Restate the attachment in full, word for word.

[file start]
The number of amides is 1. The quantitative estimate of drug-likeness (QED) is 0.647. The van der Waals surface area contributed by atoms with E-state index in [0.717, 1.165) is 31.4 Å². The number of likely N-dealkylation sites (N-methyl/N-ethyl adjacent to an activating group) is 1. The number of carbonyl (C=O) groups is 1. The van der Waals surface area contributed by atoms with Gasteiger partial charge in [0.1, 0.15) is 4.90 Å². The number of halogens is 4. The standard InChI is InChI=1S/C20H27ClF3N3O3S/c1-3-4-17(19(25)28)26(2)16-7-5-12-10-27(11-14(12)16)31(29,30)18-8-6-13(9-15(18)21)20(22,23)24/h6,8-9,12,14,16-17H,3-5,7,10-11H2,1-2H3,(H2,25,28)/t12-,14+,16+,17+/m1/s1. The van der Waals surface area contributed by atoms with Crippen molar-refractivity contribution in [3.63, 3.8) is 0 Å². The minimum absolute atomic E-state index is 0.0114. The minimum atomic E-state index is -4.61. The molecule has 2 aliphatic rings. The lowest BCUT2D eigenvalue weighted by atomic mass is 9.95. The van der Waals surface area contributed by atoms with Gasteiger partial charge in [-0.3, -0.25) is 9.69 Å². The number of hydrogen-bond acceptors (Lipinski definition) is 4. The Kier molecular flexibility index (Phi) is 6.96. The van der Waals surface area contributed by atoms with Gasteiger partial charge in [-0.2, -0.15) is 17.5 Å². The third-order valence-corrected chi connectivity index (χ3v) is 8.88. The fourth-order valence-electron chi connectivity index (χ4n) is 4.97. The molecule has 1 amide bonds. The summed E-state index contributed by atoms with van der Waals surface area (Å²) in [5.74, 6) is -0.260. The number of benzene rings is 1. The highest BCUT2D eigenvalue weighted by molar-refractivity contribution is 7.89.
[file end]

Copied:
The number of amides is 1. The quantitative estimate of drug-likeness (QED) is 0.647. The van der Waals surface area contributed by atoms with E-state index in [0.717, 1.165) is 31.4 Å². The number of likely N-dealkylation sites (N-methyl/N-ethyl adjacent to an activating group) is 1. The number of carbonyl (C=O) groups is 1. The van der Waals surface area contributed by atoms with Gasteiger partial charge in [0.1, 0.15) is 4.90 Å². The number of halogens is 4. The standard InChI is InChI=1S/C20H27ClF3N3O3S/c1-3-4-17(19(25)28)26(2)16-7-5-12-10-27(11-14(12)16)31(29,30)18-8-6-13(9-15(18)21)20(22,23)24/h6,8-9,12,14,16-17H,3-5,7,10-11H2,1-2H3,(H2,25,28)/t12-,14+,16+,17+/m1/s1. The van der Waals surface area contributed by atoms with Crippen molar-refractivity contribution in [3.63, 3.8) is 0 Å². The minimum absolute atomic E-state index is 0.0114. The minimum atomic E-state index is -4.61. The molecule has 2 aliphatic rings. The lowest BCUT2D eigenvalue weighted by atomic mass is 9.95. The van der Waals surface area contributed by atoms with Gasteiger partial charge in [-0.3, -0.25) is 9.69 Å². The number of hydrogen-bond acceptors (Lipinski definition) is 4. The Kier molecular flexibility index (Phi) is 6.96. The van der Waals surface area contributed by atoms with Gasteiger partial charge in [-0.2, -0.15) is 17.5 Å². The third-order valence-corrected chi connectivity index (χ3v) is 8.88. The fourth-order valence-electron chi connectivity index (χ4n) is 4.97. The molecule has 1 amide bonds. The summed E-state index contributed by atoms with van der Waals surface area (Å²) in [5.74, 6) is -0.260. The number of benzene rings is 1. The highest BCUT2D eigenvalue weighted by molar-refractivity contribution is 7.89.